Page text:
When I was asked to be a contributor to the Norfolk Senior Center's new column "Senior Moments," I thought, "How hard can that be? My life is a series of senior moments. However, once I sat down at my computer to put a few thoughts in writing, I realized that this may be more challenging than I thought.
For one thing, being retired, I'm not used to having obligations … especially having to write an article (feels too much like school). The other problem is getting easily distracted by things I'd rather be doing like playing the piano or my guitar.
Since I made the commitment, however, I am going to attempt to capture my rambling thoughts and put them into something worth sharing, particularly with our older readers. That brings me to a question that comes up a lot for me since I spend a considerable amount of time at the Norfolk Senior Center.
What exactly is a "senior citizen?" I've found that depending on who you ask, you will get a different answer. I've also figured out that most people tend to have a negative view about being one. I find that quite perturbing. Personally, I was jumping up and down with glee the day I became eligible for Medicare.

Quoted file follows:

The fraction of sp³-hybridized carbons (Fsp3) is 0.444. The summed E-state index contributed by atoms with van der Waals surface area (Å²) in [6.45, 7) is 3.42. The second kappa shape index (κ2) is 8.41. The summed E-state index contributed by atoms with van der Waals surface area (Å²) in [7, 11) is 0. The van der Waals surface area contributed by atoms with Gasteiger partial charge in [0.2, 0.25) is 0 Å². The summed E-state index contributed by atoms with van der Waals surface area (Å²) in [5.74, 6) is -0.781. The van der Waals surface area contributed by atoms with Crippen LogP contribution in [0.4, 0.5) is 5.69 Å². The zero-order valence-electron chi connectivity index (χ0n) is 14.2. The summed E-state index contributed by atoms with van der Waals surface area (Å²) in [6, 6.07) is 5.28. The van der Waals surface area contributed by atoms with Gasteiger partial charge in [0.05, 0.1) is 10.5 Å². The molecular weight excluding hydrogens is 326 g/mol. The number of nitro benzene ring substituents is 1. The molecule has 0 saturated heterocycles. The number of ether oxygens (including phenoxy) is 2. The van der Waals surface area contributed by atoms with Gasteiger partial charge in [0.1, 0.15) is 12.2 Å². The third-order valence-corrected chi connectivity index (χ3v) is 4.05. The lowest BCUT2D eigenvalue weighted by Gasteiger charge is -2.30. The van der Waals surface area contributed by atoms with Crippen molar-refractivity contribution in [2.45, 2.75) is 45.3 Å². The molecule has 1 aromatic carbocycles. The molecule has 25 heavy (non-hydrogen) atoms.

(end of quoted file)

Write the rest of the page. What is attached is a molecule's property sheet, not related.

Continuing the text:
For that matter, I was also thrilled when I turned 60, which is the official age at the Norfolk Senior Center when you become eligible for the suggested discounted meal price of $5. Not only that but at age 60, there are a lot of cool discounts that come into play everywhere you go.
If we work off the assumption that age 60 is the "magical" age for becoming a senior, I would venture to say that there are many of you out there reading this now who fit within the definition. I am proud to say that at the Norfolk Senior Center, we are rewriting the definition of senior from old and senile to vibrant and fun-loving.
We are constantly adding programs designed to keep our members healthy, active and entertained. We have everything from exercise programs, tai chi, line dancing, cards, pool and bingo, with plans to add Wii bowling. We are working on adding even more entertainment and interesting speakers during the lunch hour and to have random prize drawings during lunch as well.
Bottom line, if you are 60 or over (or if you know someone who is) and would like to add more fun and excitement into your life, then you need to come give the Norfolk Senior Center a visit. I encourage you to visit www.norfolkseniorcenter.org or call the center at 402-371-8299.
In addition to activities and meals printed each week in the Daily News, monthly calendars are available with menus listed, as well as all of the activities for the month. The center is located at the corner of Fourth Street and Elm Avenue.